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The Night Listener Review Critics


Dave White Profile

It sinks … Read full review

Other Critics provided by

Critics scores range from 0 to 100, with higher scores indicating more favorable reviews.

  • 3.0

    out of 100

    Mixed or average reviews
    based on a weighted average of all
    critic review scores.

  • 30

    out of 100

    Wall Street Journal Joe Morgenstern

    Depressed and depressing drama.

  • 50

    out of 100

    Entertainment Weekly

    Is The Night Listener a wintry drama with a few schlocky jolts, or an underdone psychological thriller straining for some dramatic heft on the side? Hard to tell, but either way, the movie doesn't cohere.

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  • 70

    out of 100

    The Hollywood Reporter Kirk Honeycutt

    Plays like an Alfred Hitchcock thriller but is nevertheless a movie of ideas. It bristles with intriguing thoughts about the realm of fiction, how one loves, issues of identity and questions concerning how one transfers a real-life incident into big-screen fiction. This is a film that can crawl inside your skin.

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  • 75

    out of 100

    ReelViews James Berardinelli

    The Night Listener is by no means an example of perfect filmmaking, but it is the kind of movie that stays with you.

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  • 75

    out of 100

    Chicago Tribune

    The pacing and staging of the later scenes could use a little more electricity and momentum, and a little less restraint. Yet The Night Listener keeps you watching. And listening.

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  • 88

    out of 100

    USA Today Claudia Puig

    This unconventional psychological drama weaves a fascinating tale, and Collette and Williams give two of the summer's best performances.

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  • See all The Night Listener reviews at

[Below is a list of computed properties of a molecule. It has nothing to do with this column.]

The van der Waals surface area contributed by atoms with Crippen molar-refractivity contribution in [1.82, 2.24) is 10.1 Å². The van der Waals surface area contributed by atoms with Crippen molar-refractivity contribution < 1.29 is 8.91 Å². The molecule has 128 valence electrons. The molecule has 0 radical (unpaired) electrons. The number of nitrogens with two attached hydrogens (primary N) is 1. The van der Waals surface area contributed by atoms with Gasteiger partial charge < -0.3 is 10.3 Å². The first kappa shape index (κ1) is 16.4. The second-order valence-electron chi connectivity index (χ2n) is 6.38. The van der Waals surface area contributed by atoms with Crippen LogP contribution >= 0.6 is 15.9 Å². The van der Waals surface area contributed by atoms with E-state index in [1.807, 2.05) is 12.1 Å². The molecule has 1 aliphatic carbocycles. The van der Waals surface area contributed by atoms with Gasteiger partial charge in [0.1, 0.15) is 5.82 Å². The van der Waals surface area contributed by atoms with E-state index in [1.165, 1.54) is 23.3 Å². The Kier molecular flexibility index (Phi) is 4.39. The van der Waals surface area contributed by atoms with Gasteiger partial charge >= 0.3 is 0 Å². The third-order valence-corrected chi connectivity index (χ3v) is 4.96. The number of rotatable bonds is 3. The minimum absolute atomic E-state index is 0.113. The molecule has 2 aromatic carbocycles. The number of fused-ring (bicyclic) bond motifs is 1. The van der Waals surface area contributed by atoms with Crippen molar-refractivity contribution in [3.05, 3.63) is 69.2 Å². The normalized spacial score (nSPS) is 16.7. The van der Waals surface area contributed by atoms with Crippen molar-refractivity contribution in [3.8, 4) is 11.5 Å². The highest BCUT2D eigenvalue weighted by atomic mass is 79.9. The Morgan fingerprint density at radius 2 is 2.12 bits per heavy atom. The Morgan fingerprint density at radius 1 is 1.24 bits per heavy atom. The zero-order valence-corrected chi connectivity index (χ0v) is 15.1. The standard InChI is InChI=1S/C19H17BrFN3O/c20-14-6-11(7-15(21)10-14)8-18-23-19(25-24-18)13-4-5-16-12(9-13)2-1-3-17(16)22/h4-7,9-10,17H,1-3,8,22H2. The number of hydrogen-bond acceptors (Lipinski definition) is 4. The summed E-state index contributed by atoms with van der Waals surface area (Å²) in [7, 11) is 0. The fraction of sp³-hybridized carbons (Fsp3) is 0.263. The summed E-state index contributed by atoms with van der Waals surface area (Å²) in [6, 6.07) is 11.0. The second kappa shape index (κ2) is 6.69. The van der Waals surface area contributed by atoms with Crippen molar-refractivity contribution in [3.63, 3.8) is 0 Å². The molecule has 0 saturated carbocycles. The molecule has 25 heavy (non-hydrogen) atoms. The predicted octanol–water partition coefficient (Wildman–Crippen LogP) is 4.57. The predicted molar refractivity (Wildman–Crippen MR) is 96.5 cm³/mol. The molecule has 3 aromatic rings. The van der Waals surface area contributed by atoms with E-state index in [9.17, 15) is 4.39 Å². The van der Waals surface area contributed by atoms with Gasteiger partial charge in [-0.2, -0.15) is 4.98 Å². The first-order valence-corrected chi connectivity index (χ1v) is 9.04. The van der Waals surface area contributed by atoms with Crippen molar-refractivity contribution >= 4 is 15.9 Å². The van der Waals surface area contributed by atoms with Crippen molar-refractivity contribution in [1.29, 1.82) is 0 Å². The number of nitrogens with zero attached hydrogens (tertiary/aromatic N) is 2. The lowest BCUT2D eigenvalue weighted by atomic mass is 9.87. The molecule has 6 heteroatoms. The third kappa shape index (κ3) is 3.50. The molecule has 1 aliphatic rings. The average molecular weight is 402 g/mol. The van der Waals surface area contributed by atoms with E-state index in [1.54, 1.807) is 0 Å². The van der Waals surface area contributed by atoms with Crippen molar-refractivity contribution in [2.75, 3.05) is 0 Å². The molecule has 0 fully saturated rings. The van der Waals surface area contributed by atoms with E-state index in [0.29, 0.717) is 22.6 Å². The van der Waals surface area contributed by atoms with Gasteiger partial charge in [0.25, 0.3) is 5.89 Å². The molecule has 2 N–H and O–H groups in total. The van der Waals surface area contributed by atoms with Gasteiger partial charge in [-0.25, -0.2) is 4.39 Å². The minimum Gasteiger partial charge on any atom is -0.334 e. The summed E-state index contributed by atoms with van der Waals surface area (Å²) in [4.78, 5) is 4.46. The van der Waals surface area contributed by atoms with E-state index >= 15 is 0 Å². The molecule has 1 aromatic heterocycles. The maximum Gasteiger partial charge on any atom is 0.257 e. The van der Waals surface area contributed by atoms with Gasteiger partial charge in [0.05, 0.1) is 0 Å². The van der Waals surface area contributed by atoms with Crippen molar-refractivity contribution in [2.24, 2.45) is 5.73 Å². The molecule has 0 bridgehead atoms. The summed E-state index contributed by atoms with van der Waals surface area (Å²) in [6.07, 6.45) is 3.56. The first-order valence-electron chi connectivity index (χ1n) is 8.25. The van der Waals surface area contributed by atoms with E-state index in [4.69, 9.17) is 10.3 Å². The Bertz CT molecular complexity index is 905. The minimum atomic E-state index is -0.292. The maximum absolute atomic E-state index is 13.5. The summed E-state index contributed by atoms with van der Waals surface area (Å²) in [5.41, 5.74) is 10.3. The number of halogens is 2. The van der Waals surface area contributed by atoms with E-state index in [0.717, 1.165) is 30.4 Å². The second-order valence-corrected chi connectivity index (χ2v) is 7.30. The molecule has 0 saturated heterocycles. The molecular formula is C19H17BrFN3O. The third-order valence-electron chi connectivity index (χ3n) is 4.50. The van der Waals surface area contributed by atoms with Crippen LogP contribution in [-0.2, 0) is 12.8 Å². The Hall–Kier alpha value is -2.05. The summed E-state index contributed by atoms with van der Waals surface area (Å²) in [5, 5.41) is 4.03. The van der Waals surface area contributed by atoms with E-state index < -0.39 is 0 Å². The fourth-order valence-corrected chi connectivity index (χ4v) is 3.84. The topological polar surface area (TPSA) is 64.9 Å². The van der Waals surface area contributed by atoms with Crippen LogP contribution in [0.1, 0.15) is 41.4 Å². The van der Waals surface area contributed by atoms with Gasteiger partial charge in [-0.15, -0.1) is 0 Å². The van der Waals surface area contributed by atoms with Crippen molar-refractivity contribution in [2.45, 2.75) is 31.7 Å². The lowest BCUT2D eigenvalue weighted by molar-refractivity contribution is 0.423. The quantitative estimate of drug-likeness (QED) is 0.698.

For Families provided by Common Sense Media

Iffy for 16+

Complex mystery/thriller is best for adults.

What Parents Need to Know

Parents need to know that the movie is not for kids. It alludes to a child's sexual abuse in language and impressionistic, somewhat hectic visuals. Characters talk explicitly about sex (specifically, gay sexual activity and desire). An unhappy writer misses his boyfriend, then develops a friendship with a boy he never meets. Characters lie to one another, sometimes maliciously, sometimes out of seeming illness. A couple of arguments end in minor violence (pushing and shoving). Characters are depressed, physically ill, and mean to one another. Characters smoke cigarettes and drink.

  • Families can talk about artistic processes. How does Gabriel use his experiences to write his stories? How is his process different from or like Donna's lying? How do both characters use someone else's misfortune (illness, abuse) to gain attention for themselves? How can writing (and reading) also be a healthy, community-building process?

The good stuff
  • message true0

    Messages: Writer questions his own use of other people's lives; character appears to lie about the existence of a little boy.

What to watch for
  • violence false0

    Violence: During escape from authorities, Gabriel hurts his leg in a stairwell; during struggle, woman pulls man into street with her, hoping both will be hit by truck.

  • sex false3

    Sex: Brief, subjective shots from child's POV of sexual abuse in scary basement; gay couple discusses relationship using sexual and pejorative slang ("fag," "d--k-smoker"); couple of shots of a Playboy magazine.

  • language false5

    Language: Frequent uses of f-word, "s--t," "a--hole," slang for genitals and sex acts.

  • consumerism false0

    Consumerism: Background logo (Coca-Cola).

  • drugsalcoholtobacco false0

    Drinking, drugs and smoking: Drinking (beer and liquor, once to drunken, self-pitying state); ashtray full of cigarettes; Gabriel smokes cigarette.